Borzage’s long career had endured numerous ups and downs by this time. Much of his work during the 40s fell short of his best, but MOONRISE (1948) was a masterpiece, applying silent movie aesthetics to a contemporary story in a way that’s worthy of comparison to NIGHT OF THE HUNTER. Then Borzage endured ten years with just a few TV shows to his name. CHINA DOLL is a decent attempt to recapture some of his 1920s mojo (albeit resorting to self-plagiarism on a grand scale). Somehow the director who had seemed unemployable (no blacklist, but a drink problem is rumoured) got assigned the first Super Panavision film to be shot, a biblical epic intended to cash in on the massive success of BEN HUR. His producer and the film’s co-writer was Rowland V. Lee (SON OF FRANKENSTEIN), another old stager from the silent age, whose best work came in the pre-code era.

(Borzage has just one later rumoured film, uncredited work on SIREN OF ATLANTIS which is credited to Edgar Ulmer — another late film — a somewhat arthritic remake of L’ATLANTIDE. Draw a veil over that one.)

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Unfortunately, it must be admitted that the qualities, along with an epic sensibility (however you choose to define that) which are required by the writer of biblical epics for the screen did not reside abundantly in RV Lee, who crafts plodding and bellicose dialogue for his actors. (Wasn’t it Gore Vidal who defined the good/bad difference as lying in the distinction between “The food is not to your liking?” and “Don’t you like your dinner?” Neither one is more authentic than the other in terms of ancient-world etiquette, but only the second has a chance of sounding natural on an actor’s lips.) The story, from a Lloyd C Douglas (THE ROBE) novel, is decent enough, but as delivered here it comes front-loaded with exposition by the camel-load, dumped into speechifying and a flashback and resulting in boredom and confusion rather than clarity.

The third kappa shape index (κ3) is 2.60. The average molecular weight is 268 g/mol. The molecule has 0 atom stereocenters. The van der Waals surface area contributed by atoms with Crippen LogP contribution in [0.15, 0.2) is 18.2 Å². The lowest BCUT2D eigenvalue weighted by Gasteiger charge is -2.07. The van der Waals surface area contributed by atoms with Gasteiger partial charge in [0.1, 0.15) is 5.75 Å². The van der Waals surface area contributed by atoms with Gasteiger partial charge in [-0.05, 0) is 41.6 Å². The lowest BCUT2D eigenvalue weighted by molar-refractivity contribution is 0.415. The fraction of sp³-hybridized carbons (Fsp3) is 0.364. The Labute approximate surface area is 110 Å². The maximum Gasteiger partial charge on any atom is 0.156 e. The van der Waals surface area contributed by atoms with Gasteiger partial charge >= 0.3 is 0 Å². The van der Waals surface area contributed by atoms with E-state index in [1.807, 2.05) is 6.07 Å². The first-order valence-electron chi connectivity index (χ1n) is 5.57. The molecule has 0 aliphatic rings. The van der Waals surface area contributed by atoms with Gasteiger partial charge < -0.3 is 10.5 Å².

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What saves the film are three good actors. Howard Keel, a real-life atheist (“Well, if heaven’s like they claim it is, I don’t want to go. I’d get bored.”) injects energy as a pre-apostollic St Peter, a man who likes cracking skulls and catching fish, and he’s all out of fish. (Fiona flat-out refused to believe we were about to see a film called THE BIG FISHERMAN. “There’s no such film. You made it up. What’s it REALLY called?”) Susan Kohner brings naturalism whenever she can, smuggling it in if necessary. She’s playing a Arabian/Jewish princess (close: in real life she’s a Mexican/Jewish princess) in love with John Saxon. Saxon is typically fine, but the third major support this movie gets is from its villain, Herbert Lom (Herod Antipas). If your dialogue is hokey, you can fall back on your Freed Unit training like Howard and hoke it up for all its worth, or you can breathe life into it like Kohner and Lom. She does it just by seeming like a real person, whereas he uses tricks. After an assassination attempt, he plays the next five minutes out of breath, which works really well, contrasting with the heartiness with which he attempts to shrug off the attempt on his life.